excesses In later life or the result of
specific or private diseases, which are
blighting your career and prospeots
and Impeding your progress, both com.
merclnlly and socially? If so, vou
should consult with us without un
necessary delay and escape from the
slavery that is holding you captive
unu iicpieiiiis; your mannoou.
punv and weak, restoring thn vltuJ nrmm
AGENT, OMAHA, NEB. fc
. .' .-,...i
sacrific comfort for
wiiwn y uu in a
ln-rth r free seat in rhair car.
Omaha to Ix Angeles, without
WEAK, NERVOUS MEN
from excesses or victims to Nervous Debility or aa
baustlon, Wasting Weakness, with Early Decline la
young and mlddl-aged . lack of. vim, vigor and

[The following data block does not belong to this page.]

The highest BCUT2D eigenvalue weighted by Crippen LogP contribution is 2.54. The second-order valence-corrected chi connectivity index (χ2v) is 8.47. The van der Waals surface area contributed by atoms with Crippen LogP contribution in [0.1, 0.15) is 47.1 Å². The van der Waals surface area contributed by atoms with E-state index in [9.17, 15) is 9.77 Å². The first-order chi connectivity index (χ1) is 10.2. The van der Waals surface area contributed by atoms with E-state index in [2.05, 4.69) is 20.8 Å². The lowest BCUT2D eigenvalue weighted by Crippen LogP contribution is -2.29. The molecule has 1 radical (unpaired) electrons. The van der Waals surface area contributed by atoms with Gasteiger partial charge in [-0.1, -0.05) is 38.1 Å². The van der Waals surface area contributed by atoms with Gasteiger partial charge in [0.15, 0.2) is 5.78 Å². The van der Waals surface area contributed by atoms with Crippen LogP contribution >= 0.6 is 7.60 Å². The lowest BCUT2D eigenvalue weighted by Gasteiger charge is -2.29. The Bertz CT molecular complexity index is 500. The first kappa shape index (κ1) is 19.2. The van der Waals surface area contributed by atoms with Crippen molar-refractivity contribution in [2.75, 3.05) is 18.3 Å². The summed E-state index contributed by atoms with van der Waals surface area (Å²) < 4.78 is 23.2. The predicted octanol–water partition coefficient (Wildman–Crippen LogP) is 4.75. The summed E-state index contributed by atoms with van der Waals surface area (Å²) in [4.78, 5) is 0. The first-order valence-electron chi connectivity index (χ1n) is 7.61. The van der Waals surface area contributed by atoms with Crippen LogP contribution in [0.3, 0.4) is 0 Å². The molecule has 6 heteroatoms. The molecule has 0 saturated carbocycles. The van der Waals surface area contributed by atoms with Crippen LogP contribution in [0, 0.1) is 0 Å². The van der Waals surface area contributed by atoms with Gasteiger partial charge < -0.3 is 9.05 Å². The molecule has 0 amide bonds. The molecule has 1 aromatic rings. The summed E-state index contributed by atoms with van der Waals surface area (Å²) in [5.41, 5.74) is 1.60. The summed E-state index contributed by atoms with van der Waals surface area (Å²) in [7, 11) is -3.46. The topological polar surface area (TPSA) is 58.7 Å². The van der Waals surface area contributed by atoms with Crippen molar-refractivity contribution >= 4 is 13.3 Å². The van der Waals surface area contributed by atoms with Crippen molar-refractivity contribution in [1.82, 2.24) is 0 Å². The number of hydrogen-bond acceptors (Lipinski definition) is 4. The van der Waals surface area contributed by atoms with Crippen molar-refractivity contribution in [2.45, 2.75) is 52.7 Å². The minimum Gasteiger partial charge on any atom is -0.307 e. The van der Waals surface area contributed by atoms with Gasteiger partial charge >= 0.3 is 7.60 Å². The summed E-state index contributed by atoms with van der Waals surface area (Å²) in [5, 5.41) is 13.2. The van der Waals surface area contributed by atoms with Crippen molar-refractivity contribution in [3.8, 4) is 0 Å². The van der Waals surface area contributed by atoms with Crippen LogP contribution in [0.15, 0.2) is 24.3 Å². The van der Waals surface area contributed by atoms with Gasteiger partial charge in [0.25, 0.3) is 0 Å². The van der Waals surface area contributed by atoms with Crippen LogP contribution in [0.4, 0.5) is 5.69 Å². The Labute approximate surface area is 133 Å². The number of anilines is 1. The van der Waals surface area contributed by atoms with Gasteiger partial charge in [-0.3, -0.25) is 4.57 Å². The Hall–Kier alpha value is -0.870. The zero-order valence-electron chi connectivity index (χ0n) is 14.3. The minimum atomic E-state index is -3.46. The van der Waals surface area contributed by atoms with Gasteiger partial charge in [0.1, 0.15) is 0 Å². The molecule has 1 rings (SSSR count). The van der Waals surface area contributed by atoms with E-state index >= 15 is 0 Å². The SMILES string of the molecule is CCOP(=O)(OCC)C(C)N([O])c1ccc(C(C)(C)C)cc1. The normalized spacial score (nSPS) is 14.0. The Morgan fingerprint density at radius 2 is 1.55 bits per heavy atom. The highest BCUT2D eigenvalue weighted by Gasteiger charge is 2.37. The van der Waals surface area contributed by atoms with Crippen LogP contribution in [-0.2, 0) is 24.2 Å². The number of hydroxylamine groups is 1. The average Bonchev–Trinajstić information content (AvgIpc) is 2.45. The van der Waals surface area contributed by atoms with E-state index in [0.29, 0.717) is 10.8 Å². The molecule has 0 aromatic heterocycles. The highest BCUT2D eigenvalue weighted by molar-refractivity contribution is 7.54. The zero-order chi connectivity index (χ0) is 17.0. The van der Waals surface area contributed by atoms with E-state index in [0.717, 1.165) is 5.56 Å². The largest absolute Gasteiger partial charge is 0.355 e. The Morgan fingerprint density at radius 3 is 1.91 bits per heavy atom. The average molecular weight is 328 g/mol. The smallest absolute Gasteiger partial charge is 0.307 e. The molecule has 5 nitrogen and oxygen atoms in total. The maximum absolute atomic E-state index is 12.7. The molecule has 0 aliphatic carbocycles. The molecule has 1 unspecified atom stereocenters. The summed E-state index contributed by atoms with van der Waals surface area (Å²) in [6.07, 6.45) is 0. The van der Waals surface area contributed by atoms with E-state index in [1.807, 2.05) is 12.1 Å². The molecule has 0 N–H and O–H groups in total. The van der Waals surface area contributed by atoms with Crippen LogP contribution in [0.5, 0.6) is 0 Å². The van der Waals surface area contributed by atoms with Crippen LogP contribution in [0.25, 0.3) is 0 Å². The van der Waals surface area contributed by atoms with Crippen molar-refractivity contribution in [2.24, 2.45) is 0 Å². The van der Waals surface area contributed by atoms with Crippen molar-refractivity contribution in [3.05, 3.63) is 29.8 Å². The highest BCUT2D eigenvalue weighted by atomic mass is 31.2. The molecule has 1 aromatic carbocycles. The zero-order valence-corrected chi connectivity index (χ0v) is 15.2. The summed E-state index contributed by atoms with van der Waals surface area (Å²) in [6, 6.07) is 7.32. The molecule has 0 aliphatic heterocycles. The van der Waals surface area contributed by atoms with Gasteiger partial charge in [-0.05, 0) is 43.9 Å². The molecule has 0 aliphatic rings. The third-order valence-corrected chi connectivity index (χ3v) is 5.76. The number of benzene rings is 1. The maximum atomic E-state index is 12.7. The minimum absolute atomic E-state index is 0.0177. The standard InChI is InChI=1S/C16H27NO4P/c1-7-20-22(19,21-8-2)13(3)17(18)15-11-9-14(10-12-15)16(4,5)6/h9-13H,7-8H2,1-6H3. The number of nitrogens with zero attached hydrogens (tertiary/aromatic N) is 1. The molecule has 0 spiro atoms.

Strength, with organs impaired and weak. Ou
treatment will correct all of these evils and restore
you to what nature intended, a hale, healthy, happy
man. with all powre vigorous and perfect.
WsDIPflPM C cured perfectly and permanently fo
AltlUUbtLL Hf by one treatment. No euttlag, nt
pain, no danger, no detention front work. No othaf
treatment will Ct'KE as quick.
Dl nnn DniCflM cured uulcker than at Hot Springs,
DLUUU rUlaUn At once every trare of the die
ease disappears, no sores com on body (sores la
mouth, throat, tongue, hnir falling out stop at oncs.
We also cure all contagious or acquired dlseasea-a
Hydrocele, prostatic. Catarrh of Bisdder, Kldii7(
all chronic diseases cf men and women,
rnrr examination and consultation. Write ' tat
Symptom blank for home treatment.
IVsaalM Use, OaaaAa, aWafcs